Tried it then with 7.0.2, that one worked fine! 7.0.3 gave the same error. This post talks about maybe the GWT cache being the problem. So I deleted the directory (even though the timestamp on that directory was recent!) and that worked. In my case the directory to delete was:


The application

Below you can find a bunch of screenshots of the resulting application Planning Optimizer or ePOp.

The login screen, authentication via Shiro with a custom Realm that does a SOAP call to the backend:

The dashboard so the planner can immediately see the status + what needs attention first:

The Vaadin Charts 90 days look ahead graph shows the status for the coming 90 days. Clicking on a bar shows the orders at the bottom table for that day. A similar 12 weeks graph is available on another tab:

Different ways of looking at the status exist, for example these week-based graphs, the first one based on craft, the second one on priority:
Notice in the above graph the multiple y-axis: the bars are for the left y-axis, the lines for the right y-axis.

And other filters:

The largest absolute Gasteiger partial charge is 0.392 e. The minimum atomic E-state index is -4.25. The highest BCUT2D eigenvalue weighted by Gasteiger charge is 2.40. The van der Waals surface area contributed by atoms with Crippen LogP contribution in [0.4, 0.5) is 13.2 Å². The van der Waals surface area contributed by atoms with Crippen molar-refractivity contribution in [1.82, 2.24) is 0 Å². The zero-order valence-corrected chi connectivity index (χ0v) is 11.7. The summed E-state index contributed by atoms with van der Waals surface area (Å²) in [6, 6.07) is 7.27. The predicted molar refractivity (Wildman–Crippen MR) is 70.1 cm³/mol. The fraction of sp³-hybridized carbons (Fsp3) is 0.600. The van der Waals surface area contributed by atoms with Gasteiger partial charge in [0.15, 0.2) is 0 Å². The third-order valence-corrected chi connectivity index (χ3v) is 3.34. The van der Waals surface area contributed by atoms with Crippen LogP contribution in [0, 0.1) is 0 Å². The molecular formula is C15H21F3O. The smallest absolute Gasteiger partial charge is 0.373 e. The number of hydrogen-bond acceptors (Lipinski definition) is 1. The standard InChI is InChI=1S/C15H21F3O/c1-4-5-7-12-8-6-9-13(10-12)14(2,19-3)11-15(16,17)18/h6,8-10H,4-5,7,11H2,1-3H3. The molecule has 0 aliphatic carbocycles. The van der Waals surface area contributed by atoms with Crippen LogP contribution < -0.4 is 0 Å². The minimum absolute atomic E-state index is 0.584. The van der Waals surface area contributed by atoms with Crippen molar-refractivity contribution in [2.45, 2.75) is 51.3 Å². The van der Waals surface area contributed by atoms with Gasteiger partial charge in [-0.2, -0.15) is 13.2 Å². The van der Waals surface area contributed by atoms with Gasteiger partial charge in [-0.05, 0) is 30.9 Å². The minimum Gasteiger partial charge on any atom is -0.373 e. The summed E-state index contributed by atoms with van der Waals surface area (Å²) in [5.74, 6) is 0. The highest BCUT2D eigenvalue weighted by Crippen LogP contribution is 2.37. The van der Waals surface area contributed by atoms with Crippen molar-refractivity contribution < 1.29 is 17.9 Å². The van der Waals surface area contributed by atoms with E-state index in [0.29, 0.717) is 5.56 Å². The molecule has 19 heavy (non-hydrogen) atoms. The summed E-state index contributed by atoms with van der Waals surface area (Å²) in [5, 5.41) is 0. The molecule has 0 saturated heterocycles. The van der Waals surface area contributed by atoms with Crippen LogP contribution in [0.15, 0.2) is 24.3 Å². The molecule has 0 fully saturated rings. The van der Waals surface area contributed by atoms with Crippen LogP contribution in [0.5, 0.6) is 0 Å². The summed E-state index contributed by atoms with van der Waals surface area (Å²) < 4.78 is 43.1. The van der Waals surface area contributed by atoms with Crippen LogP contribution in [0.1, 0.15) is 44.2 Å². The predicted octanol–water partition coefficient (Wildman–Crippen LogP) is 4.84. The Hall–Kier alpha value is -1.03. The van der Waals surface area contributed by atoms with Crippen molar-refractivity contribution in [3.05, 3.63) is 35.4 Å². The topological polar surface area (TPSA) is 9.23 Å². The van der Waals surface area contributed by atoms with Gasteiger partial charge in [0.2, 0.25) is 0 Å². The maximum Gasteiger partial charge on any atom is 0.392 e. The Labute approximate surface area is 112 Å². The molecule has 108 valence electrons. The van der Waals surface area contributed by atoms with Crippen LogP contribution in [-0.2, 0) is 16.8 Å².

When clicking on a row in the bottom table, details for that order can be filled in:

Links (from a whitelist) and documents can be attached too (including drag 'n drop), and in the end a PDF can be generated with all the info (including the attachments + where the links are pointing to!) included:

Wednesday, June 18, 2014

Android and iOS app discovery and search engines overview


Recently a friend of mine asked how to check if an app or type of app with certain functionality already exists. He had a great idea for an app (he thinks :) so wanted to figure out: does such an app already exist?
Entering the name of an app is not sufficient of course, you want to search on offered functionality too, since the name of the app might not match the functionality. E.g Tinder is a dating app, but the name Tinder doesn't show that (at least not in its early days!).

I knew there are a couple of websites and apps that provide that, but had a hard time coming up with more than one. This list is pretty ok, but already partly out of date.
So I decided to create this blogpost with a list of the current recent websites and their apps and some(!) app-only search apps that provide app discovery.

Main focus of this post will be on app search engine websites, not apps! Mainly because the research for an existing app you'd probably like to do behind a computer (laptop or PC), not a phone or tablet, since it requires quite some typing. E.g all types of ways of describing the functionality.